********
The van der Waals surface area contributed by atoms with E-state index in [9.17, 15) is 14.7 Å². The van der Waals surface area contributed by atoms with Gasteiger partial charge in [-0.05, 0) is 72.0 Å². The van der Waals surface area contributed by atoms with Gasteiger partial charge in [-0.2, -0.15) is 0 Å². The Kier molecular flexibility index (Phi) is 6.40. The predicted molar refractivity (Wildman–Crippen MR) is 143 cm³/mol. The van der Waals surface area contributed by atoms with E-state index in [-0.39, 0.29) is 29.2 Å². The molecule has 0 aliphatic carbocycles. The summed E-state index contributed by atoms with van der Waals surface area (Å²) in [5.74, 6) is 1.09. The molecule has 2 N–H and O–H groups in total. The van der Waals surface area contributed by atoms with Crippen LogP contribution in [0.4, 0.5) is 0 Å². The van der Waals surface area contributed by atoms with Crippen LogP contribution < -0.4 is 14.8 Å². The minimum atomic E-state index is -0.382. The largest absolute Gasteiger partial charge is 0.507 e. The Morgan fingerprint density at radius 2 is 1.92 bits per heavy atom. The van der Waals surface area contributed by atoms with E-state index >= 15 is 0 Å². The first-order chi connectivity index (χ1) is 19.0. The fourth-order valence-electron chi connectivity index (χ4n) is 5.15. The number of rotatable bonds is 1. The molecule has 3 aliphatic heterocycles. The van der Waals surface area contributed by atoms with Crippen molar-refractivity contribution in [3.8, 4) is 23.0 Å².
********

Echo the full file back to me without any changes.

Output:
The van der Waals surface area contributed by atoms with E-state index in [9.17, 15) is 14.7 Å². The van der Waals surface area contributed by atoms with Gasteiger partial charge in [-0.05, 0) is 72.0 Å². The van der Waals surface area contributed by atoms with Gasteiger partial charge in [-0.2, -0.15) is 0 Å². The Kier molecular flexibility index (Phi) is 6.40. The predicted molar refractivity (Wildman–Crippen MR) is 143 cm³/mol. The van der Waals surface area contributed by atoms with E-state index in [-0.39, 0.29) is 29.2 Å². The molecule has 0 aliphatic carbocycles. The summed E-state index contributed by atoms with van der Waals surface area (Å²) in [5.74, 6) is 1.09. The molecule has 2 N–H and O–H groups in total. The van der Waals surface area contributed by atoms with Crippen LogP contribution in [0.4, 0.5) is 0 Å². The van der Waals surface area contributed by atoms with Crippen LogP contribution < -0.4 is 14.8 Å². The minimum atomic E-state index is -0.382. The largest absolute Gasteiger partial charge is 0.507 e. The Morgan fingerprint density at radius 2 is 1.92 bits per heavy atom. The van der Waals surface area contributed by atoms with E-state index >= 15 is 0 Å². The first-order chi connectivity index (χ1) is 19.0. The fourth-order valence-electron chi connectivity index (χ4n) is 5.15. The number of rotatable bonds is 1. The molecule has 3 aliphatic heterocycles. The van der Waals surface area contributed by atoms with Crippen molar-refractivity contribution in [3.8, 4) is 23.0 Å².